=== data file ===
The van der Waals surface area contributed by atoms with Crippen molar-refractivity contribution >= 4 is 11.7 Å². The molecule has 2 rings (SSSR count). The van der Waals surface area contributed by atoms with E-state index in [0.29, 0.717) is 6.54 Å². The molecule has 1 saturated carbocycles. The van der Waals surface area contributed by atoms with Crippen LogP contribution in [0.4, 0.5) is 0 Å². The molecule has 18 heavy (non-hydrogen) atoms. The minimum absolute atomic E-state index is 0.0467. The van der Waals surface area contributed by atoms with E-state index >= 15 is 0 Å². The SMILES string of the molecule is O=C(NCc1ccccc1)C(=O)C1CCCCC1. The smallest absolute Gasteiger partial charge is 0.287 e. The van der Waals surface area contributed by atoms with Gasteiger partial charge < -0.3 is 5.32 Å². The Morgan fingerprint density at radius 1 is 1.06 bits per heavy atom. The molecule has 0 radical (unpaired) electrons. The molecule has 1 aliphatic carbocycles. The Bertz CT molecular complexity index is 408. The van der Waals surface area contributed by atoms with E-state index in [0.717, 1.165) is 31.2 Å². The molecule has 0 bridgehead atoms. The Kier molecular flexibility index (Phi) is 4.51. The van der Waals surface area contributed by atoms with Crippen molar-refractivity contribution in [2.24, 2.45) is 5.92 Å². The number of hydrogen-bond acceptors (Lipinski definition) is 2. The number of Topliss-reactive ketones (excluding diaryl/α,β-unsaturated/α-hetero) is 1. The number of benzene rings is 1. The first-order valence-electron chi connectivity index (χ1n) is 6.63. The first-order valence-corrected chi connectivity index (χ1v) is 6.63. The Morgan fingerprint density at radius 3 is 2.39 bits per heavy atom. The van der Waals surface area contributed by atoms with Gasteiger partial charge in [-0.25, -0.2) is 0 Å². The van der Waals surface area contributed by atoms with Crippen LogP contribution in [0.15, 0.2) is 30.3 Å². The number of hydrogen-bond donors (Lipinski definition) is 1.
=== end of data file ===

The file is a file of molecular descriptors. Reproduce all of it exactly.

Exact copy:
The van der Waals surface area contributed by atoms with Crippen molar-refractivity contribution >= 4 is 11.7 Å². The molecule has 2 rings (SSSR count). The van der Waals surface area contributed by atoms with E-state index in [0.29, 0.717) is 6.54 Å². The molecule has 1 saturated carbocycles. The van der Waals surface area contributed by atoms with Crippen LogP contribution in [0.4, 0.5) is 0 Å². The molecule has 18 heavy (non-hydrogen) atoms. The minimum absolute atomic E-state index is 0.0467. The van der Waals surface area contributed by atoms with E-state index >= 15 is 0 Å². The SMILES string of the molecule is O=C(NCc1ccccc1)C(=O)C1CCCCC1. The smallest absolute Gasteiger partial charge is 0.287 e. The van der Waals surface area contributed by atoms with Gasteiger partial charge < -0.3 is 5.32 Å². The Morgan fingerprint density at radius 1 is 1.06 bits per heavy atom. The molecule has 0 radical (unpaired) electrons. The molecule has 1 aliphatic carbocycles. The Bertz CT molecular complexity index is 408. The van der Waals surface area contributed by atoms with E-state index in [0.717, 1.165) is 31.2 Å². The molecule has 0 bridgehead atoms. The Kier molecular flexibility index (Phi) is 4.51. The van der Waals surface area contributed by atoms with Crippen molar-refractivity contribution in [2.24, 2.45) is 5.92 Å². The number of hydrogen-bond acceptors (Lipinski definition) is 2. The number of Topliss-reactive ketones (excluding diaryl/α,β-unsaturated/α-hetero) is 1. The number of benzene rings is 1. The first-order valence-electron chi connectivity index (χ1n) is 6.63. The first-order valence-corrected chi connectivity index (χ1v) is 6.63. The Morgan fingerprint density at radius 3 is 2.39 bits per heavy atom. The van der Waals surface area contributed by atoms with Gasteiger partial charge in [-0.25, -0.2) is 0 Å². The van der Waals surface area contributed by atoms with Crippen LogP contribution in [0.15, 0.2) is 30.3 Å². The number of hydrogen-bond donors (Lipinski definition) is 1.